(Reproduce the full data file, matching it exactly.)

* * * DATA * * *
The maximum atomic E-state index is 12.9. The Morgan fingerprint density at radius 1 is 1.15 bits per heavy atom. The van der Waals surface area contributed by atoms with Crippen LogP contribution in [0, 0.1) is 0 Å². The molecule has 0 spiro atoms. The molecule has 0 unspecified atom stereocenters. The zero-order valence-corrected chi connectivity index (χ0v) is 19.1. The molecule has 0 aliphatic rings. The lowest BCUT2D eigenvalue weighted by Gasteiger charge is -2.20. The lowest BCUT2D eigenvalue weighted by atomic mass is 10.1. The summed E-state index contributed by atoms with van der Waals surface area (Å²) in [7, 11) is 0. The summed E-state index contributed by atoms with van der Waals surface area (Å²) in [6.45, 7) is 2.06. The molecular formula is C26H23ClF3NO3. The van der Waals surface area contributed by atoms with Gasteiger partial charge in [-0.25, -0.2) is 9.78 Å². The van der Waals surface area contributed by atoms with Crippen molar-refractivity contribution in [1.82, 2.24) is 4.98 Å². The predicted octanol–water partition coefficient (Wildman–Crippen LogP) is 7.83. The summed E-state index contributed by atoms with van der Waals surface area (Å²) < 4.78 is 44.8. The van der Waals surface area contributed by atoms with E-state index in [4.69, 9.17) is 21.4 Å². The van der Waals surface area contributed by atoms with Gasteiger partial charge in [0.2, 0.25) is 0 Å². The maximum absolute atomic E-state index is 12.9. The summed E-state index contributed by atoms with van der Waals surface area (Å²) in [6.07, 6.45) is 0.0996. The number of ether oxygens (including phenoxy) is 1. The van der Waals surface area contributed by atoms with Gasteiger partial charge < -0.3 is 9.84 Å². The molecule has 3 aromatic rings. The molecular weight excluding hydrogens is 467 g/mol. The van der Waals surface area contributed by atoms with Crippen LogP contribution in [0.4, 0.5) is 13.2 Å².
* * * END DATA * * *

The maximum atomic E-state index is 12.9. The Morgan fingerprint density at radius 1 is 1.15 bits per heavy atom. The van der Waals surface area contributed by atoms with Crippen LogP contribution in [0, 0.1) is 0 Å². The molecule has 0 spiro atoms. The molecule has 0 unspecified atom stereocenters. The zero-order valence-corrected chi connectivity index (χ0v) is 19.1. The molecule has 0 aliphatic rings. The lowest BCUT2D eigenvalue weighted by Gasteiger charge is -2.20. The lowest BCUT2D eigenvalue weighted by atomic mass is 10.1. The summed E-state index contributed by atoms with van der Waals surface area (Å²) in [7, 11) is 0. The summed E-state index contributed by atoms with van der Waals surface area (Å²) in [6.45, 7) is 2.06. The molecular formula is C26H23ClF3NO3. The van der Waals surface area contributed by atoms with Gasteiger partial charge in [-0.25, -0.2) is 9.78 Å². The van der Waals surface area contributed by atoms with Crippen molar-refractivity contribution in [1.82, 2.24) is 4.98 Å². The predicted octanol–water partition coefficient (Wildman–Crippen LogP) is 7.83. The summed E-state index contributed by atoms with van der Waals surface area (Å²) < 4.78 is 44.8. The van der Waals surface area contributed by atoms with E-state index in [4.69, 9.17) is 21.4 Å². The van der Waals surface area contributed by atoms with Gasteiger partial charge in [0.2, 0.25) is 0 Å². The maximum absolute atomic E-state index is 12.9. The summed E-state index contributed by atoms with van der Waals surface area (Å²) in [6.07, 6.45) is 0.0996. The number of ether oxygens (including phenoxy) is 1. The van der Waals surface area contributed by atoms with Gasteiger partial charge < -0.3 is 9.84 Å². The molecule has 3 aromatic rings. The molecular weight excluding hydrogens is 467 g/mol. The van der Waals surface area contributed by atoms with Crippen LogP contribution in [0.4, 0.5) is 13.2 Å².